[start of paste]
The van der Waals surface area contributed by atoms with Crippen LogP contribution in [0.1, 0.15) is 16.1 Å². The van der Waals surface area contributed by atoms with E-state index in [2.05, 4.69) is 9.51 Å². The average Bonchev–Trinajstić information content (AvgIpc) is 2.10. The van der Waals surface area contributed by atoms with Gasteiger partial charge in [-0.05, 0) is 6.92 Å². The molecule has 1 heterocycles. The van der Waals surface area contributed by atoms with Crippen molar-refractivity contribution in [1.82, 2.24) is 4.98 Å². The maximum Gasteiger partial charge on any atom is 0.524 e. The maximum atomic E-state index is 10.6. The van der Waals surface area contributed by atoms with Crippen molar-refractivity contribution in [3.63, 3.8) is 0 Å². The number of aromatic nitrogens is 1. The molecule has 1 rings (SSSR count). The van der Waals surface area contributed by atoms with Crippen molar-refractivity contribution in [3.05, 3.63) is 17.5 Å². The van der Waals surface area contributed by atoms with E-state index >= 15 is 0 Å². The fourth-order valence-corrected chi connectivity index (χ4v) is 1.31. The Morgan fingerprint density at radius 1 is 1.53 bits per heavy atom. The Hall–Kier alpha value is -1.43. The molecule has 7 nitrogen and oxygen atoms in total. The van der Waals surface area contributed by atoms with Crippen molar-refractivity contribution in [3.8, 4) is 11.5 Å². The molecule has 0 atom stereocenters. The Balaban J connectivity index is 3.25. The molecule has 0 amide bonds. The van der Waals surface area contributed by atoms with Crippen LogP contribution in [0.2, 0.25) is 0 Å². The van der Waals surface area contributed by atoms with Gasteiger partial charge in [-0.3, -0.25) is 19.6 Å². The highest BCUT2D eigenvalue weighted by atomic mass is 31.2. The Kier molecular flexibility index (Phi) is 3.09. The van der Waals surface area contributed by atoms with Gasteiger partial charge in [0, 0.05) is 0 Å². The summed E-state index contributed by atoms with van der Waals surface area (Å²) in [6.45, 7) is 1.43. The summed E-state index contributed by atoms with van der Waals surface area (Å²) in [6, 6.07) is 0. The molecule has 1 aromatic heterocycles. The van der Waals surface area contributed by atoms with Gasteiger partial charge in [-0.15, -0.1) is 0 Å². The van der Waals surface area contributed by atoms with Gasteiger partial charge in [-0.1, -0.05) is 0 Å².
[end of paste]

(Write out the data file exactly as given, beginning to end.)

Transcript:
The van der Waals surface area contributed by atoms with Crippen LogP contribution in [0.1, 0.15) is 16.1 Å². The van der Waals surface area contributed by atoms with E-state index in [2.05, 4.69) is 9.51 Å². The average Bonchev–Trinajstić information content (AvgIpc) is 2.10. The van der Waals surface area contributed by atoms with Gasteiger partial charge in [-0.05, 0) is 6.92 Å². The molecule has 1 heterocycles. The van der Waals surface area contributed by atoms with Crippen molar-refractivity contribution in [1.82, 2.24) is 4.98 Å². The maximum Gasteiger partial charge on any atom is 0.524 e. The maximum atomic E-state index is 10.6. The van der Waals surface area contributed by atoms with Crippen molar-refractivity contribution in [3.63, 3.8) is 0 Å². The number of aromatic nitrogens is 1. The molecule has 1 rings (SSSR count). The van der Waals surface area contributed by atoms with Crippen molar-refractivity contribution in [3.05, 3.63) is 17.5 Å². The van der Waals surface area contributed by atoms with E-state index >= 15 is 0 Å². The fourth-order valence-corrected chi connectivity index (χ4v) is 1.31. The Morgan fingerprint density at radius 1 is 1.53 bits per heavy atom. The Hall–Kier alpha value is -1.43. The molecule has 7 nitrogen and oxygen atoms in total. The van der Waals surface area contributed by atoms with Crippen molar-refractivity contribution in [3.8, 4) is 11.5 Å². The molecule has 0 atom stereocenters. The Balaban J connectivity index is 3.25. The molecule has 0 amide bonds. The van der Waals surface area contributed by atoms with Crippen LogP contribution in [0.2, 0.25) is 0 Å². The van der Waals surface area contributed by atoms with Gasteiger partial charge in [-0.3, -0.25) is 19.6 Å². The highest BCUT2D eigenvalue weighted by atomic mass is 31.2. The Kier molecular flexibility index (Phi) is 3.09. The van der Waals surface area contributed by atoms with Gasteiger partial charge in [0, 0.05) is 0 Å². The summed E-state index contributed by atoms with van der Waals surface area (Å²) in [6.45, 7) is 1.43. The summed E-state index contributed by atoms with van der Waals surface area (Å²) in [6, 6.07) is 0. The molecule has 1 aromatic heterocycles. The van der Waals surface area contributed by atoms with Gasteiger partial charge in [-0.15, -0.1) is 0 Å². The van der Waals surface area contributed by atoms with Gasteiger partial charge in [-0.1, -0.05) is 0 Å².